10 Ways to establish a low maintenance garden

A lush garden doesn’t mean loads of watering and plants that require constant attention. By following certain basics, you can save time and money, and with minimum effort, still have a beautiful garden.

Scabious planted with agapanthus


1. Grow hardy perennials

Indigenous evergreens like Scabiosa africana and ground-covering Convolvulus sabatius are reliable, hardy and can grow in sun or semi-shade. They flower over a long period without needing to be replaced. Other good examples are agapanthus, dietes, solanum, tulbaghia, plectranthus and daisy bushes.



2. Reduce the size of the lawn

Lawns help reduce water run-off and clean the air by trapping carbon dioxide, but they do need regular mowing, watering and fertilising. Limit it to a small area to cut down on maintenance. Plant indigenous varieties such as LM Buffalo and Bermuda (Cynodon dactylon), which require less water, and dependable Kikuyu that also survives drought.

3. Add mulch

Mulch not only looks neat and attractive, it helps the soil retain moisture. Organic mulches like compost, bark chips, straw, chopped leaves and pine leaves also break down and nourish the soil. This means less fertiliser is required and plants are healthier. Inorganic mulch like gravel and pebbles minimise evaporation.



4. Plant self-seeding plants

Encourage plants to self-seed by leaving flowers on the plant to form seed. This also cuts down on deadheading. Echinacea, Californian and Iceland poppies, forget-me-nots, alyssum, Primula malacoides, nasturtiums, marigolds, aquilegia and zinnia are great self-seeders and will pop up year after year.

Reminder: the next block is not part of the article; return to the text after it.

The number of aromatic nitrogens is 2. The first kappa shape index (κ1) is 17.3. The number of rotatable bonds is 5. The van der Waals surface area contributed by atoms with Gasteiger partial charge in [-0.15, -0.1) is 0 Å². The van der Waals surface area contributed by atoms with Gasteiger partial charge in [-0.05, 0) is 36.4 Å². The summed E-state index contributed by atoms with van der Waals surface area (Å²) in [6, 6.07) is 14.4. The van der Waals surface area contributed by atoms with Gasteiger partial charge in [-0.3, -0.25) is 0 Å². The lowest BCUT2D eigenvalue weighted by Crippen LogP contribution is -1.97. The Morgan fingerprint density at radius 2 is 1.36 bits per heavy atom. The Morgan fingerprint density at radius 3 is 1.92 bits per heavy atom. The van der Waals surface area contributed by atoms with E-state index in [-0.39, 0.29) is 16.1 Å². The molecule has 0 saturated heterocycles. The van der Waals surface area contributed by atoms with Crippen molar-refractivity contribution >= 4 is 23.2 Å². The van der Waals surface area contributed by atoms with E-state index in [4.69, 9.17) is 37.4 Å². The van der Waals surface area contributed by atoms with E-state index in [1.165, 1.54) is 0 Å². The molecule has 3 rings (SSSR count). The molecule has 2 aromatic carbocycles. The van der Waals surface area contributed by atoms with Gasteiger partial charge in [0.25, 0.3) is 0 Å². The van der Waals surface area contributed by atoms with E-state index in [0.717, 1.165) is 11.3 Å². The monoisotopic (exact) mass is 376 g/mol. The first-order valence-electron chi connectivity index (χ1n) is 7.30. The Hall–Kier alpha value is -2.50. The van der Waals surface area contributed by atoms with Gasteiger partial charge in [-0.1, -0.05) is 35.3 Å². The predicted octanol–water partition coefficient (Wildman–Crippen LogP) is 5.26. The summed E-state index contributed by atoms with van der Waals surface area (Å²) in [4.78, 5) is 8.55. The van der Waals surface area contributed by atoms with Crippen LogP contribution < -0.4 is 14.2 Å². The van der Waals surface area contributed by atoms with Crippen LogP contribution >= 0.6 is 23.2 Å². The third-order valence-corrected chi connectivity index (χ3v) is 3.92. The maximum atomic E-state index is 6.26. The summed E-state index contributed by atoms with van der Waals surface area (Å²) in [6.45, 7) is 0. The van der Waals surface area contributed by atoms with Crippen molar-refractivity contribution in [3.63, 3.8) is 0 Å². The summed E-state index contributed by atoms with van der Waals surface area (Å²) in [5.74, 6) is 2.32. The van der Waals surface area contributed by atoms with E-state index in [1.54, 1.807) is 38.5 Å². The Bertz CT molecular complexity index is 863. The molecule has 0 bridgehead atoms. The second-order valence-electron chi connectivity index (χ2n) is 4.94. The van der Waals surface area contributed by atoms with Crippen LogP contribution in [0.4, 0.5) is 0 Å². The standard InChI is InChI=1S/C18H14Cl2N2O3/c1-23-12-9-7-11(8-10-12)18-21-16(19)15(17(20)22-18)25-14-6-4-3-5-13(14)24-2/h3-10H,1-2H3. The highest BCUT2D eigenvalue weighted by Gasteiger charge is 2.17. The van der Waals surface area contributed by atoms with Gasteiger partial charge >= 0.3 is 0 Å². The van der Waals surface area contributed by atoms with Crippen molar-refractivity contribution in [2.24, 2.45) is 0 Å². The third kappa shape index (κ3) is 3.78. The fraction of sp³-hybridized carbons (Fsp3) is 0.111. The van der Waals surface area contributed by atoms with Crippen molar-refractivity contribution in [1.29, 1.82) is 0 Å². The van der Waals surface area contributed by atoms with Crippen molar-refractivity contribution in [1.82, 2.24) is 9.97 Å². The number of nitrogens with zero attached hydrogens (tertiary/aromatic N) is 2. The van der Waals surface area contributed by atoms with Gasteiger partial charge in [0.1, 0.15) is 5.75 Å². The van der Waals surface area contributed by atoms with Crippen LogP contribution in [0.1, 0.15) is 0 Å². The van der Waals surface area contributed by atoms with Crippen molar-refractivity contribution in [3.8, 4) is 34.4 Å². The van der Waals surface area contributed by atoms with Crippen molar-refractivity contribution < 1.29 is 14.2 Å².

5. Grow like with like

Make a feature of plants with similar needs. For example, group succulents that don’t need much water as they store water in their leaves and aren’t fussy about the soil. Hardy, evergreen indigenous scabious is ideal with plants like agapanthus and salvia. As annuals usually require better soil and more water, plant them in smaller beds, or in pots.

6. Water wisely

Don’t water in the middle of the day and only when necessary. A less frequent but deeper watering is better than small amounts more often as roots are encouraged to grow downwards making plants more drought resistant. A drip irrigation system is the most efficient and economical way of conveying water to the roots.

7. Improve the soil

Before planting, enrich the soil with organic matter such as compost, manure and bonemeal, which will reduce the need for fertilising. Plants growing in well-nourished, well-draining soil are also more resistant to pests and disease.  

Pompon tree (Dais cotinifolia)


8. Plant trees

Trees don’t require much maintenance and are a good way to prevent the soil drying out as they provide shade, which reduces evaporation. They also act as windbreaks. Choose fast-growing indigenous trees and shrubs such as sagewood (Buddleja salviifolia) and the pompon tree (Dais cotinifolia). Trees ideal for small spaces are Dovyalis caffra (Kei-apple) and Grewia occidentalis (crossberry).

9. Phase out thirsty plants

When buying new plants, replace thirsty specimens with water-wise varieties. Not all exotic plants need a lot of water. Plants with light grey foliage reflect the sun and can survive long, dry stretches; these include lavender, arctotis and gazania. Small and/or hairy foliage also prevents water loss by reducing transpiration. Lamb’s ear, felicia, ericas, rosemary, thyme, confetti bush are good examples.

10. Use containers

Pots and hanging baskets are a tailor-made way of deciding exactly how much gardening you want to do, but make sure you group plants with similar needs. Choose your favourite plants and combine them to create a style that suits your home. Use them to fill bare spaces, as focal points, for screening and as a kitchen garden.

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